Has_Element => Has_Element,
                           Element     => Element);
      function First (Self : Index_Range) return Positive is (Self.Low);
      function Next (Ignored_Self : Index_Range; Index : Positive)
         return Positive is (Index + 1);
      function Has_Element (Self : Index_Range; Index : Positive)
         return Boolean is (Index <= Self.High);
      function Element
         (Ignored_Self : Index_Range; Index : Positive) return Positive
         is (Index);

      function Iterate (Self : XString) return Index_Range
         is ((Low => 1, High => Self.Length));
      --  Provide an iterator to get all indexes of the string.
      --  This provides a convenient iterator:
      --     for Index of Self.Iterate loop
      --        C := Self (Index);
      --     end loop;
      --  This loop is about as fast as iterating directly on a
      --  String via a 'Range attribute.

      -----------------------------
      -- Iteration on characters --
      -----------------------------

      function First (Self : XString) return Positive is (1);
      function Next (Self : XString; Index : Positive) return Positive
         is (Index + 1);
      function Has_Element (Self : XString; Index : Positive) return Boolean
         is (Index <= Self.Length);
      --  Standard iteration functions.
      --  Each iteration returns the next character in the string.
      --
      --  Although this is better used as
      --     for C of Str loop
      --        null;
      --     end loop;
      --
      --  See the Iterate function if you need to get the indexes instead

      ----------------------
      -- Building strings --
      ----------------------
      --  No operator "&" is provided, for efficiency reasons. Such an
      --  operator would need to create temporary strings which then
      --  need to be freed almost immediately. Since this becomes a slow
      --  operation, this API does not provide it by default.

      procedure Set (Self : in out XString; Str : Char_String);
      --  Store a string in Self

      function To_XString (Str : Char_String) return XString;
      --  Same as creating a temporary function and Set-ing its value.
      --  This is less efficient that Set and results in more copies.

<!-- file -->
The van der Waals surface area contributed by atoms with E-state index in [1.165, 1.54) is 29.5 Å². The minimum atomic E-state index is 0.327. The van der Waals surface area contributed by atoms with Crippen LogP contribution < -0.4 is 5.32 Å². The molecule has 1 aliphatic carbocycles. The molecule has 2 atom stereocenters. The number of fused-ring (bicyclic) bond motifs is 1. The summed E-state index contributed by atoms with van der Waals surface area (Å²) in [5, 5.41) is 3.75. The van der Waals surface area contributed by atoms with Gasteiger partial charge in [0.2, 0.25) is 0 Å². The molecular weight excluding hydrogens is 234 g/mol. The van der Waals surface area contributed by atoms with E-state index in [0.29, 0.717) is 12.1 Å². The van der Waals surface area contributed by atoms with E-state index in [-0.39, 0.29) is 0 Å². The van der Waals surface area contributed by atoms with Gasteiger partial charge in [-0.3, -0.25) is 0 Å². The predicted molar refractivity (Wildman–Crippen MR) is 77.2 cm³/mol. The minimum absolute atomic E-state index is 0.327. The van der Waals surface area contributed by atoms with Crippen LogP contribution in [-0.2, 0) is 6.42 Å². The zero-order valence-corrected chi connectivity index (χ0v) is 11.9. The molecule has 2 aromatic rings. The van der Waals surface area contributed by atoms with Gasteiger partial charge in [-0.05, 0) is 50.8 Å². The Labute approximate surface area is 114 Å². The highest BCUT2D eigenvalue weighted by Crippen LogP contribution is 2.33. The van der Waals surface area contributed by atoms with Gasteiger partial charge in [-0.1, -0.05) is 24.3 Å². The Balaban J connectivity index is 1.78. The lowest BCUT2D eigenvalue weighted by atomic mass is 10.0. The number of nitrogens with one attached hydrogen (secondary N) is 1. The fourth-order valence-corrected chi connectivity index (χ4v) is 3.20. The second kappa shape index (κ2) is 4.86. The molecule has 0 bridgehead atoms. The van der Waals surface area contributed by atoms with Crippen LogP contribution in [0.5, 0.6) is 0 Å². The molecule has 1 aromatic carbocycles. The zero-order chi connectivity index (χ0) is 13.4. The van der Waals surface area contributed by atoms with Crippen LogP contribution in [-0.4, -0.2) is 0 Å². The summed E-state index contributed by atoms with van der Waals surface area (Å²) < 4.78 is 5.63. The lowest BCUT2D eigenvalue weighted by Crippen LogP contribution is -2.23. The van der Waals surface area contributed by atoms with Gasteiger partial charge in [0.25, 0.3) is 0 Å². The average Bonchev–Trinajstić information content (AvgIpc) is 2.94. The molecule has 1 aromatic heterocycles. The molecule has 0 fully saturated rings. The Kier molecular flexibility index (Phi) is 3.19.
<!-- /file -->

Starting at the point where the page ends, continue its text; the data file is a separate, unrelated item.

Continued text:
procedure Append (Self : in out XString; Str : Char_String);
      procedure Append (Self : in out XString; Char : Char_Type);
      procedure Append (Self : in out XString; Str : XString);
      --  Append to the end of Self.

      function "*" (Count : Natural; Right : Char_Type) return XString;
      function "*" (Count : Natural; Right : Char_String) return XString;
      function "*" (Count : Natural; Right : XString) return XString;
      --  Build a new string that duplicates the Right parameter Count times

      procedure Reserve (Self : in out XString; Capacity : String_Size);
      --  Make sure Self has enough storage to contain a string of length
      --  Size. This doesn't impact the current value of Self, so if the
      --  current length is greater than Size, nothing is done.
      --  More memory could be allocated, for performance reasons.

      procedure Shrink (Self : in out XString);
      --  Shrinks the memory used by Self to the minimum needed. This will
      --  likely require some memory allocation and copying the characters.

      procedure Swap (Self, Str : in out XString);
      --  Swap the contents of the two strings.
      --  This is more efficient than using an intermediate variable, and
      --  is often useful in various algorithms.

      ------------------------
      -- Justifying strings --
      ------------------------

      procedure Center
         (Self  : in out XString;
          Width : Positive;
          Pad   : Char_Type := Space);
      function Center
         (Self  : XString;
          Width : Positive;
          Pad   : Char_Type := Space) return XString;
      --  Center Self, and surround it with Pad characters, such that the
      --  total width is Width.
      --  If Self is longer than Width, it is unmodified (so the result
      --  could be longer than Width, use Head if you want to make sure
      --  this isn't the case).
      --  The function is not efficient since it needs to allocate memory
      --  and copy the characters.

      procedure Left_Justify
         (Self  : in out XString;
          Width : Positive;
          Pad   : Char_Type := Space);
      function Left_Justify
         (Self  : XString;
          Width : Positive;
          Pad   : Char_Type := Space) return XString;
      --  Add Pad characters at the end of Self, so that the resulting